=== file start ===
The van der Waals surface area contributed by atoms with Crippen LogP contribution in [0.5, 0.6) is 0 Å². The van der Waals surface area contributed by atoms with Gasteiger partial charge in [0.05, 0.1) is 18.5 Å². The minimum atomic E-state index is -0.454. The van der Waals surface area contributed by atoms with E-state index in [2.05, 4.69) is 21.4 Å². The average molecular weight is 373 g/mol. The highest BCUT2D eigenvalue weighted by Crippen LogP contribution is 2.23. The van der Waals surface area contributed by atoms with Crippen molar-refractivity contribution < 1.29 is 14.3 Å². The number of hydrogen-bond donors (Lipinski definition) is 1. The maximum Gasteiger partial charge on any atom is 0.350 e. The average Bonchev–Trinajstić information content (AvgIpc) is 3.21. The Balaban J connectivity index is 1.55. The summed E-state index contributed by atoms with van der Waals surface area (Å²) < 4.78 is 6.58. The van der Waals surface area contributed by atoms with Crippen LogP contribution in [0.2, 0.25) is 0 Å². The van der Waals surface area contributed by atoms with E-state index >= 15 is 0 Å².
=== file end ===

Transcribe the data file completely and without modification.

The van der Waals surface area contributed by atoms with Crippen LogP contribution in [0.5, 0.6) is 0 Å². The van der Waals surface area contributed by atoms with Gasteiger partial charge in [0.05, 0.1) is 18.5 Å². The minimum atomic E-state index is -0.454. The van der Waals surface area contributed by atoms with E-state index in [2.05, 4.69) is 21.4 Å². The average molecular weight is 373 g/mol. The highest BCUT2D eigenvalue weighted by Crippen LogP contribution is 2.23. The van der Waals surface area contributed by atoms with Crippen molar-refractivity contribution < 1.29 is 14.3 Å². The number of hydrogen-bond donors (Lipinski definition) is 1. The maximum Gasteiger partial charge on any atom is 0.350 e. The average Bonchev–Trinajstić information content (AvgIpc) is 3.21. The Balaban J connectivity index is 1.55. The summed E-state index contributed by atoms with van der Waals surface area (Å²) < 4.78 is 6.58. The van der Waals surface area contributed by atoms with Crippen LogP contribution in [0.2, 0.25) is 0 Å². The van der Waals surface area contributed by atoms with E-state index >= 15 is 0 Å².